Years ago, when visiting Monticello, we realized that Thomas Jefferson had absolutely no business trying to build anything beyond a simple box, and he'd even probably screw that up. My favorite was the clock with a pendulum that also counted days of the week, but he had to cut a hole in the floor because he forgot Saturday, or something like that.
posted by xingcat at 7:37 AM on August 17 [15 favorites]


Shall I be the first to snark ironically about how nothing's changed, given how we still build websites from first principles, apparently?

"What's going on there? Apparently the Normans have us a plan where horizontal rules are fixed and vertical space flows like embedded BRs."

Hilarious copy, though.
posted by clvrmnky at 7:39 AM on August 17 [1 favorite]


he had to cut a hole in the floor because he forgot Saturday, or something like that.

I hate when that happens.
posted by Kirth Gerson at 7:39 AM on August 17 [5 favorites]


Look do you want to build this Cathedral yourselves

No

Well shut up then


Can totally hear this conversation.
posted by arcticseal at 8:04 AM on August 17 [8 favorites]


If Saturday was his holey day he musta been Jewish.
posted by Segundus at 8:34 AM on August 17 [7 favorites]


Oh be fair, these were built in like 1240 AD, what do you expect? They are older than America.
posted by marienbad at 9:22 AM on August 17


No diapering the pesbytery spandrels in our transepts.

Emperor Justinian, why can't you just be happy with your big-ass dome supported by spherical triangular pendentives?
posted by droro at 9:27 AM on August 17 [3 favorites]


When my SO was teaching the history of cathedral art, I told her that she should write a guidebook and call it: 'Mind Your Narthex'.
posted by ovvl at 9:29 AM on August 17 [3 favorites]


That's an apse-olutely brilliant title.
posted by feckless fecal fear mongering at 9:32 AM on August 17 [4 favorites]


Oh be fair, these were built in like 1240 AD, what do you expect? They are older than America.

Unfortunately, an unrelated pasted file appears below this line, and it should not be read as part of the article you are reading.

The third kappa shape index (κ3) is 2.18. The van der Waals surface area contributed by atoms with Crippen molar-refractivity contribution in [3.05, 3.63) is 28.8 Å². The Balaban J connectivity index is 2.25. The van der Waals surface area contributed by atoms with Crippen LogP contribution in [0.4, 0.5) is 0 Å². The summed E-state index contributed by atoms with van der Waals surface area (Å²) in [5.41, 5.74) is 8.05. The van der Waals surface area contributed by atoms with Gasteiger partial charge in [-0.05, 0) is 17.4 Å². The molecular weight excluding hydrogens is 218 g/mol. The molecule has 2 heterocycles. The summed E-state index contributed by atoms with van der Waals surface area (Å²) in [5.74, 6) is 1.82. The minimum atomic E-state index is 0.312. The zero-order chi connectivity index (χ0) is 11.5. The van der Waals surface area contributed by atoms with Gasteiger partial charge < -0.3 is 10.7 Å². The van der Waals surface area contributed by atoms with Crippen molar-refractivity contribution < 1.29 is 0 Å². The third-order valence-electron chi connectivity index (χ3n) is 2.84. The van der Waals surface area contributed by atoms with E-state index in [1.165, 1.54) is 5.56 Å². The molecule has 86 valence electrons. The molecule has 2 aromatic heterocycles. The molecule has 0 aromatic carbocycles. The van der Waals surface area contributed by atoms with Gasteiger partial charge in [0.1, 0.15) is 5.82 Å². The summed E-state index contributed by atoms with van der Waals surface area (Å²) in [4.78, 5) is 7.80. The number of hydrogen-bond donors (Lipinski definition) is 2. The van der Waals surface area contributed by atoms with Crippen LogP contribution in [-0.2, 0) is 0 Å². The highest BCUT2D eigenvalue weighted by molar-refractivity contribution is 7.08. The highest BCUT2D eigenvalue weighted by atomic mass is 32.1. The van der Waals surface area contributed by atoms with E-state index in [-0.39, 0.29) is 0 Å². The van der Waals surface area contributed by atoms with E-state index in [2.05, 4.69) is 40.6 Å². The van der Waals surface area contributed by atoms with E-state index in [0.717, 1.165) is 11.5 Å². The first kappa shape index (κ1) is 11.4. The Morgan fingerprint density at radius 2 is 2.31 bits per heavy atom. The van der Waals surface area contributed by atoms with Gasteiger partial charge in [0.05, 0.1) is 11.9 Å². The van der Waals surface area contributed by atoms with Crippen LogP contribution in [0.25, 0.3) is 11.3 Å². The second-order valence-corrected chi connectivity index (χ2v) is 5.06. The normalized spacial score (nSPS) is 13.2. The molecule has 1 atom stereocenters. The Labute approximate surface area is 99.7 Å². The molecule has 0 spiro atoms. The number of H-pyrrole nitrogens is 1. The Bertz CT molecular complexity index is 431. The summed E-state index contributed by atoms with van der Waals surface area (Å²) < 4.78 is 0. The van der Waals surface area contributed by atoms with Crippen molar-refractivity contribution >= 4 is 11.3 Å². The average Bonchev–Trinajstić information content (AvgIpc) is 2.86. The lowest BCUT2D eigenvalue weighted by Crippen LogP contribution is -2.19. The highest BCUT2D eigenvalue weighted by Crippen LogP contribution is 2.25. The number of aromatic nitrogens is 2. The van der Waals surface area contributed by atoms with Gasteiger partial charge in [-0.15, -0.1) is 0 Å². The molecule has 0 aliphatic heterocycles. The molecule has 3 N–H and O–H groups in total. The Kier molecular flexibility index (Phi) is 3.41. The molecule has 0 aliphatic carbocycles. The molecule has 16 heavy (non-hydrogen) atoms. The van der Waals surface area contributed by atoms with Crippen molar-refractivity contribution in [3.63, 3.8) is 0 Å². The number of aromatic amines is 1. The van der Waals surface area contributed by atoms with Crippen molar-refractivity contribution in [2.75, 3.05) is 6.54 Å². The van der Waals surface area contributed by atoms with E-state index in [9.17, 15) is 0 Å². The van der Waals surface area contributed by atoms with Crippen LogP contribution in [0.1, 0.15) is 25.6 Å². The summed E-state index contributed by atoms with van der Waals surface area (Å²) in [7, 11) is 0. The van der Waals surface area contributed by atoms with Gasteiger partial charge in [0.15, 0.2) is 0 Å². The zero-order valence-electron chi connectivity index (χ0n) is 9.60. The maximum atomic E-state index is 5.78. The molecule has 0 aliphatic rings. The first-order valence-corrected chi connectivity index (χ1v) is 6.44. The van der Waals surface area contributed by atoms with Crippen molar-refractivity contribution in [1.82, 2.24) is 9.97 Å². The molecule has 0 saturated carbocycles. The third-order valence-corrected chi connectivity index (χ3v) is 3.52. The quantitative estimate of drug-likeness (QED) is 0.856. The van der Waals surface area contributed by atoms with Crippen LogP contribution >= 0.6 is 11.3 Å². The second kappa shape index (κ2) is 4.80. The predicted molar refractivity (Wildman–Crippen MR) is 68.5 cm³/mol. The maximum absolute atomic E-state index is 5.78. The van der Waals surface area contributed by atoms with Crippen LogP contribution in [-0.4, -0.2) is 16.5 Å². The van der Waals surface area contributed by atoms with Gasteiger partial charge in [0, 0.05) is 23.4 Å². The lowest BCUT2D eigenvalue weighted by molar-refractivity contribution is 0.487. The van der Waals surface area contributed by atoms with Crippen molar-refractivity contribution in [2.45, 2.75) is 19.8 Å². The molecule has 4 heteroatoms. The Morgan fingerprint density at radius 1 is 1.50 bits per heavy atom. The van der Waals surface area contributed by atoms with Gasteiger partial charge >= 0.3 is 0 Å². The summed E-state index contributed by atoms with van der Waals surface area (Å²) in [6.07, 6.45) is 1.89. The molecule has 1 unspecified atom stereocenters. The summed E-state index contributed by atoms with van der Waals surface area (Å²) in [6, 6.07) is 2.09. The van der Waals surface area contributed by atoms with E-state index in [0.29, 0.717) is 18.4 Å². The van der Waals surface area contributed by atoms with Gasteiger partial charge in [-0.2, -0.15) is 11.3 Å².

Yes, they've certainly lasted much longer than some more recent American houses of worship.
posted by etaoin at 9:36 AM on August 17 [2 favorites]


I totally missed the gorilla passing by!
posted by Foci for Analysis at 9:40 AM on August 17 [5 favorites]


But I like to think the 7° error is somehow mystically significant.

My parents have a relatively small knit piece from some prior generation, with some significant flaws in the symmetry. As described to me, it is because "only God is perfect," but that line of logic might have started with old religious buildings, where the builders botched things up, and said the same thing. Mystically significant, that was the plan all along.
posted by filthy light thief at 9:41 AM on August 17 [5 favorites]


Although all of the buildings in the link are post-Invasion, there's a widely held belief that Anglo-Saxons just didn't like right angles (or radial voussoirs), the church at Chickney in Essex being an extreme example.
posted by Thing at 9:53 AM on August 17 [1 favorite]


As described to me, it is because "only God is perfect," but that line of logic might have started with old religious buildings, where the builders botched things up, and said the same thing.

I've heard the same thing about insignificant flaws in Persian rugs. I've also heard that it's nonsense. I have no idea which claim is true.
posted by IndigoJones at 10:04 AM on August 17 [1 favorite]


I come down on the side of it being poetically true, without necessarily being factual. If that makes sense.
posted by feckless fecal fear mongering at 10:05 AM on August 17 [4 favorites]


Real Navajo rugs often have a "mistake" in the weaving - a line connecting the main design to the edge, crossing the border, so the spirit of the design isn't trapped inside.
posted by gottabefunky at 10:07 AM on August 17 [9 favorites]


Don't forget, early cathedrals were, literally, the pinnacle of cutting edge construction. The whole concept was to build taller AND more open spaces to glorify God. Many took hundreds of years to build, and much was learned from trial and error. Lots of early flying buttresses failed, for example.
posted by Benny Andajetz at 10:11 AM on August 17 [1 favorite]


You guys think these are hilarious, let me show you some professional software projects sometime.
posted by sbutler at 10:28 AM on August 17 [11 favorites]


Real Navajo rugs often have a "mistake" in the weaving - a line connecting the main design to the edge, crossing the border, so the spirit of the design isn't trapped inside.